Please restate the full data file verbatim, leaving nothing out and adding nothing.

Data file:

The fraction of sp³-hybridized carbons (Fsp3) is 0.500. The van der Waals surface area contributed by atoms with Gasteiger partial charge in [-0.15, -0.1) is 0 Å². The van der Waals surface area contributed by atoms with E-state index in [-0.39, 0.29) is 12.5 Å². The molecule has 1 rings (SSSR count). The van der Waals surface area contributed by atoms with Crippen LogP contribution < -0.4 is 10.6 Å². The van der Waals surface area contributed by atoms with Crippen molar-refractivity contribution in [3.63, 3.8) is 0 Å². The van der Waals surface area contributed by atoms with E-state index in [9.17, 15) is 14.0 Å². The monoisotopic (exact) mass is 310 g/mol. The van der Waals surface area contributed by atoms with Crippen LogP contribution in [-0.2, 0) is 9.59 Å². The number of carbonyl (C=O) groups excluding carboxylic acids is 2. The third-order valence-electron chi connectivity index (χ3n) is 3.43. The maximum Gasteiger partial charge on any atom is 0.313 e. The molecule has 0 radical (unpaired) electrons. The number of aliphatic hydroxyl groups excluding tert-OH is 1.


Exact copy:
The fraction of sp³-hybridized carbons (Fsp3) is 0.500. The van der Waals surface area contributed by atoms with Gasteiger partial charge in [-0.15, -0.1) is 0 Å². The van der Waals surface area contributed by atoms with E-state index in [-0.39, 0.29) is 12.5 Å². The molecule has 1 rings (SSSR count). The van der Waals surface area contributed by atoms with Crippen LogP contribution < -0.4 is 10.6 Å². The van der Waals surface area contributed by atoms with Crippen molar-refractivity contribution in [3.63, 3.8) is 0 Å². The van der Waals surface area contributed by atoms with E-state index in [9.17, 15) is 14.0 Å². The monoisotopic (exact) mass is 310 g/mol. The van der Waals surface area contributed by atoms with Crippen LogP contribution in [-0.2, 0) is 9.59 Å². The number of carbonyl (C=O) groups excluding carboxylic acids is 2. The third-order valence-electron chi connectivity index (χ3n) is 3.43. The maximum Gasteiger partial charge on any atom is 0.313 e. The molecule has 0 radical (unpaired) electrons. The number of aliphatic hydroxyl groups excluding tert-OH is 1.